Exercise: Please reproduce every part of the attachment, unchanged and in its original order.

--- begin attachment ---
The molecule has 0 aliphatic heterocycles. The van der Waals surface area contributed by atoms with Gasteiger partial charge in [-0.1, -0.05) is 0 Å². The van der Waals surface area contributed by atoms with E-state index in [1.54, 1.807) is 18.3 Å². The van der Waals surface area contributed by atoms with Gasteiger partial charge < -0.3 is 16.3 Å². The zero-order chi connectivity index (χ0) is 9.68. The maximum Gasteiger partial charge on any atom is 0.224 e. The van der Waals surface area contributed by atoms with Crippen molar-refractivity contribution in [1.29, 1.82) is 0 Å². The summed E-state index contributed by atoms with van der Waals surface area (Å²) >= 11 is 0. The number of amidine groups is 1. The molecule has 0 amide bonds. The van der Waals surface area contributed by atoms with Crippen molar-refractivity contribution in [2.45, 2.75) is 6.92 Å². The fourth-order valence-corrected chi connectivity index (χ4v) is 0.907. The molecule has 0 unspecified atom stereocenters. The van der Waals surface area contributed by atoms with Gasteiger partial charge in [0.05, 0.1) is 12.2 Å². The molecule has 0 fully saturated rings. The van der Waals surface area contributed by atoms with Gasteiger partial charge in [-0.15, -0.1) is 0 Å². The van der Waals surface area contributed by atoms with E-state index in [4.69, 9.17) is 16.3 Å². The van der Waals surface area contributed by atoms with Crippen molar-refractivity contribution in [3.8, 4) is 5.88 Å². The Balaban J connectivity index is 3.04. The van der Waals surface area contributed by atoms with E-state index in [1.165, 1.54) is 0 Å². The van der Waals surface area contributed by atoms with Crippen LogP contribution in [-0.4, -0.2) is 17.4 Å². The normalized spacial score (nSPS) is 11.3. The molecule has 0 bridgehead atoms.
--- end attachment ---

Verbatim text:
The molecule has 0 aliphatic heterocycles. The van der Waals surface area contributed by atoms with Gasteiger partial charge in [-0.1, -0.05) is 0 Å². The van der Waals surface area contributed by atoms with E-state index in [1.54, 1.807) is 18.3 Å². The van der Waals surface area contributed by atoms with Gasteiger partial charge < -0.3 is 16.3 Å². The zero-order chi connectivity index (χ0) is 9.68. The maximum Gasteiger partial charge on any atom is 0.224 e. The van der Waals surface area contributed by atoms with Crippen molar-refractivity contribution in [1.29, 1.82) is 0 Å². The summed E-state index contributed by atoms with van der Waals surface area (Å²) >= 11 is 0. The number of amidine groups is 1. The molecule has 0 amide bonds. The van der Waals surface area contributed by atoms with Crippen molar-refractivity contribution in [2.45, 2.75) is 6.92 Å². The fourth-order valence-corrected chi connectivity index (χ4v) is 0.907. The molecule has 0 unspecified atom stereocenters. The van der Waals surface area contributed by atoms with Gasteiger partial charge in [0.05, 0.1) is 12.2 Å². The molecule has 0 fully saturated rings. The van der Waals surface area contributed by atoms with Gasteiger partial charge in [-0.15, -0.1) is 0 Å². The van der Waals surface area contributed by atoms with E-state index in [4.69, 9.17) is 16.3 Å². The van der Waals surface area contributed by atoms with Crippen molar-refractivity contribution in [3.8, 4) is 5.88 Å². The Balaban J connectivity index is 3.04. The van der Waals surface area contributed by atoms with E-state index in [1.165, 1.54) is 0 Å². The van der Waals surface area contributed by atoms with Crippen LogP contribution in [-0.4, -0.2) is 17.4 Å². The normalized spacial score (nSPS) is 11.3. The molecule has 0 bridgehead atoms.